News Analysis: Gaming gives TV muted welcome

Broadcast advertising may soon be an option for the industry, but will brands choose to use it?

Camelot's late, lamented 'Lady Luck' character may have had our screens to herself when it came to gambling-related brand icons, but all this could change from September next year, when proposals under the Gambling Act come into force and open up broadcast advertising to the entire gaming fraternity.

Last week, as part of the Act, the Committee of Advertising Practice (CAP) and Broadcast Committee of Advertising Practice (BCAP) unveiled joint proposals for guidelines relating to gambling advertising, which will remain open for consultation until September. Under the proposals, firms including casinos, bookmakers and gaming websites, will be allowed to advertise on broadcast media for the first time.

Current legislation bans most betting and gaming ads from TV and radio, and casinos are not even allowed to use bold type when listing their phone numbers in telephone directories. However, the rules have become more relaxed over the past few years, with Ofcom permitting gambling firms to sponsor TV shows and some lotteries being able to run ads.

The CAP/BCAP proposals state that gaming firms must protect young people and 'other vulnerable persons' from being exploited by their advertising. This means brands will not be permitted to schedule ads during programmes targeting young people.

Advertising content will also be prohibited from suggesting that gambling can provide an escape from professional, educational or personal problems, such as loneliness or depression. Nor will it be able to promote gambling as a solution to financial concerns or a way to enhance personal qualities, such as sexual prowess or self esteem.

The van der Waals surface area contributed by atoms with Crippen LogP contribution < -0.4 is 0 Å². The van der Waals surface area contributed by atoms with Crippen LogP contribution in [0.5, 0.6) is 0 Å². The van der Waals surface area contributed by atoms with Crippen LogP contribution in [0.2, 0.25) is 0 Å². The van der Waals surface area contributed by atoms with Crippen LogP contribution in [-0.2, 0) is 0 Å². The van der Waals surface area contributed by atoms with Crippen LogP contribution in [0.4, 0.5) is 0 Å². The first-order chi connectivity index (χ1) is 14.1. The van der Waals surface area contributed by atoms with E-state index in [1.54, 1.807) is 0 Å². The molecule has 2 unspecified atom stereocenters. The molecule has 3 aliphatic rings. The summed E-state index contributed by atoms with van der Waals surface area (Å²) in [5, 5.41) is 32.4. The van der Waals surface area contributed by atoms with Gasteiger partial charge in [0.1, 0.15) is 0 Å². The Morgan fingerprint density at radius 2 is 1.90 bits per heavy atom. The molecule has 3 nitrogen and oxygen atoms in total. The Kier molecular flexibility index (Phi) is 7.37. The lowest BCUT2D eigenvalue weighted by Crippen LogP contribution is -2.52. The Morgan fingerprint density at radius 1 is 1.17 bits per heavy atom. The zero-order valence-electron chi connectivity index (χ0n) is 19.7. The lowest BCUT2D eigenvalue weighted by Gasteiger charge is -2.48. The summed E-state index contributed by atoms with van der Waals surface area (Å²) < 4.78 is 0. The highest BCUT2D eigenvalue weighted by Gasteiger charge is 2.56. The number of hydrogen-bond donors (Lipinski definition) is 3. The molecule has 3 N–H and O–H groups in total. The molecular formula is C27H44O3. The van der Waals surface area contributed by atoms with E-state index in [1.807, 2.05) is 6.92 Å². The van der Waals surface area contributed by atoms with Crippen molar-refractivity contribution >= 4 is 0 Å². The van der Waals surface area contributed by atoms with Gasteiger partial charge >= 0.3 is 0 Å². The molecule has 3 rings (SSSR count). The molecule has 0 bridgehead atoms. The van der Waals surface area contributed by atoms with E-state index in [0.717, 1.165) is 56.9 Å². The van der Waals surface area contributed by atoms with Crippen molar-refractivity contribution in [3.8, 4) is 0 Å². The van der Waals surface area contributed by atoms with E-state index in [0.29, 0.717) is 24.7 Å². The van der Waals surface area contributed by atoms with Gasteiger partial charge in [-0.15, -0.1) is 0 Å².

In terms of scheduling and the portrayal of consumer behaviour, then, the proposals, which also limit the ads to featuring people over the age of 25, are almost identical to the guidelines relating to the promotion of alcohol.

Not surprisingly, the gaming industry, keen for more flexibility, says it is prepared to work within the proposals. 'We take the social responsibility aspect very seriously,' says a spokesman for the Tote. He adds that most big UK gaming operators are members of, and make donations to, Gamcare (a charity that helps those with gambling problems).

Not everyone is happy with the proposals, though. Community groups are angry that while tobacco advertising has been progressively outlawed, rules on gambling, which in recent months has been consistently highlighted for its addictive nature, appear to be slackening.

'We are concerned that the increased promotion of gambling, and growth of gambling opportunities could exacerbate debt issues and the potential for gambling addiction,' says a Citizens Advice Bureau spokeswoman.

Institute of Practitioners in Advertising (IPA) senior legal manager Chris Hackford dismisses this argument. 'Placing a bet isn't going to do you any harm,' he says. 'But one cigarette is bad for you because it is physically addictive, so the BCAP/CAP and government approach is right.'